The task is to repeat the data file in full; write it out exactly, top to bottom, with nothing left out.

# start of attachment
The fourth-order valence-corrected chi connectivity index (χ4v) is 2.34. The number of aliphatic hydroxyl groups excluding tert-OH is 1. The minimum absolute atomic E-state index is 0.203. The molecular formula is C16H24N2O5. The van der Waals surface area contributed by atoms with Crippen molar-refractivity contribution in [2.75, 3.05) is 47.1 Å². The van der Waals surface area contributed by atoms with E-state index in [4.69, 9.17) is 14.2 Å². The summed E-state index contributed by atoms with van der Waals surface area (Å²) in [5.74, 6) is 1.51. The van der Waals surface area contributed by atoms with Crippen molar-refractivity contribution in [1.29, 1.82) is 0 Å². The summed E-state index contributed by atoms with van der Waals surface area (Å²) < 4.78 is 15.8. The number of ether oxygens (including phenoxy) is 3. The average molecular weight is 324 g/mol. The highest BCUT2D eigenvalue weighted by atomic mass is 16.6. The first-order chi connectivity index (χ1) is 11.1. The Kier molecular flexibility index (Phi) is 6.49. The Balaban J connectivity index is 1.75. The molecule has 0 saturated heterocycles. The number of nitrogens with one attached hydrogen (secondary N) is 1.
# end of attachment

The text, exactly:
The fourth-order valence-corrected chi connectivity index (χ4v) is 2.34. The number of aliphatic hydroxyl groups excluding tert-OH is 1. The minimum absolute atomic E-state index is 0.203. The molecular formula is C16H24N2O5. The van der Waals surface area contributed by atoms with Crippen molar-refractivity contribution in [2.75, 3.05) is 47.1 Å². The van der Waals surface area contributed by atoms with E-state index in [4.69, 9.17) is 14.2 Å². The summed E-state index contributed by atoms with van der Waals surface area (Å²) in [5.74, 6) is 1.51. The van der Waals surface area contributed by atoms with Crippen molar-refractivity contribution in [1.29, 1.82) is 0 Å². The summed E-state index contributed by atoms with van der Waals surface area (Å²) < 4.78 is 15.8. The number of ether oxygens (including phenoxy) is 3. The average molecular weight is 324 g/mol. The highest BCUT2D eigenvalue weighted by atomic mass is 16.6. The first-order chi connectivity index (χ1) is 11.1. The Kier molecular flexibility index (Phi) is 6.49. The Balaban J connectivity index is 1.75. The molecule has 0 saturated heterocycles. The number of nitrogens with one attached hydrogen (secondary N) is 1.